The first moment of near controversy saw Karnowski jump for the rebound, but would nearly strangle Berry’s head from not snapping back in an attempt to get the ball.  The result of the play was a Flagrant 1 foul, which meant that Karnowski on the initial foul made both of his attempts from the charity stripe, but Berry missed of his attempts.  The game was tied again at 52 with 8:02 left in regulation time.

Seldom used Tony Bradley then started the final key stretch scoring wise for Roy Williams, as his dunk at the 7:37 mark gave North Carolina a 54-52 lead.  After another Gonzaga misfire, Hicks made a 4 foot baseline jumper just as the shot clock was running out.  Replays showed that Hicks got the ball off it time and North Carolina had a short cushion, leading 56-52.

Then, Gonzaga made one last run.  First, Zach Collins made a jumper and traded baskets with Hicks.  Johnathan Williams made a huge three at the 5:23 mark to cut UNC’s lead to 58-57.  However, Zach Collins was the first (and would turn out to be the only) player to foul out with 9 points and 7 rebounds.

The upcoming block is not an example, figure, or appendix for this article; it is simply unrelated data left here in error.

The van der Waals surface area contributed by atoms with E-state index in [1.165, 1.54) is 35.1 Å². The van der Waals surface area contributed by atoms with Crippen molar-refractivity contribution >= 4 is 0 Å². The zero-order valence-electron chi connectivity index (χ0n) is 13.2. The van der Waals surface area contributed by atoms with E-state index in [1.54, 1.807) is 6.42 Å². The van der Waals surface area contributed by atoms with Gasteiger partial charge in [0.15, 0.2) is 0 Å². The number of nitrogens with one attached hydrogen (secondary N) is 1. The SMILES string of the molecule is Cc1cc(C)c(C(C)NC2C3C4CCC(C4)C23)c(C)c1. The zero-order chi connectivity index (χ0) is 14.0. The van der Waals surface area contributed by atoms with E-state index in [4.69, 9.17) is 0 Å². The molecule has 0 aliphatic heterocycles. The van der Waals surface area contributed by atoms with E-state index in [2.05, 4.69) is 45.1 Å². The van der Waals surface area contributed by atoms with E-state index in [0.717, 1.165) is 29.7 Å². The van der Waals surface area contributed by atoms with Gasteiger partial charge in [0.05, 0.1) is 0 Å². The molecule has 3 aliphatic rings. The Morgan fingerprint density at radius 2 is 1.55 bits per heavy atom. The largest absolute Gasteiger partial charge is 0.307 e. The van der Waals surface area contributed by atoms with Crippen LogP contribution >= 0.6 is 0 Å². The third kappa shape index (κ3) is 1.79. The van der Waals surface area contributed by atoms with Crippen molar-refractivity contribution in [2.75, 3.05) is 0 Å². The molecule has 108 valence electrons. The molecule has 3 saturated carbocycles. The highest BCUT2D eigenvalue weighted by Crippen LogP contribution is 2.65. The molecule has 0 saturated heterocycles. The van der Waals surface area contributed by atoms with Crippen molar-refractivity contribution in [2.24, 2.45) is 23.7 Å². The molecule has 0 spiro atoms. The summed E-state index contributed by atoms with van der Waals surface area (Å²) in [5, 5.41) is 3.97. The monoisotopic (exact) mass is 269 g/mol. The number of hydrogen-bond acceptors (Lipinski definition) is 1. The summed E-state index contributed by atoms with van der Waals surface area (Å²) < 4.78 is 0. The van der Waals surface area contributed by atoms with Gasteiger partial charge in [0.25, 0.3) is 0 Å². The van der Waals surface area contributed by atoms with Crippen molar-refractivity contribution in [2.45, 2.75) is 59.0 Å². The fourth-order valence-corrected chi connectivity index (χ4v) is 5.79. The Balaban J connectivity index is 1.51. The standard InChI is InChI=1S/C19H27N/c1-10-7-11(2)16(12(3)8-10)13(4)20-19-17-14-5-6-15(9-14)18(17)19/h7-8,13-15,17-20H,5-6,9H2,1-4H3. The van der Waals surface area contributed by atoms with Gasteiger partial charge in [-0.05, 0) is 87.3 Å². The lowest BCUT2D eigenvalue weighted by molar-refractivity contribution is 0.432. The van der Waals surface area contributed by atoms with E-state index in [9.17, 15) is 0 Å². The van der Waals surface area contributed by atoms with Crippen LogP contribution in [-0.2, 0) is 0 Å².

However, the opportunities for Gonzaga were simply coming too far and not in a shorter amount of time.  And yes, even Joel Berry nearly got hurt again.  This guy has amazing intestinal fortitude and true sportsmanship to go along with it.

Tony Bradley then would split on another pair of free throws as Gonzaga committed their ninth team foul.  North Carolina still led 59-57 with 5:03 to play.  Johnathan Williams then airballed a shot from three-point land, but North Carolina touched the ball on the baseline.  Goss then hit another three a few seconds later to give Gonzaga a 60-59 lead and the crowd in Spokane, Washington was going nuts with 4:36 to go.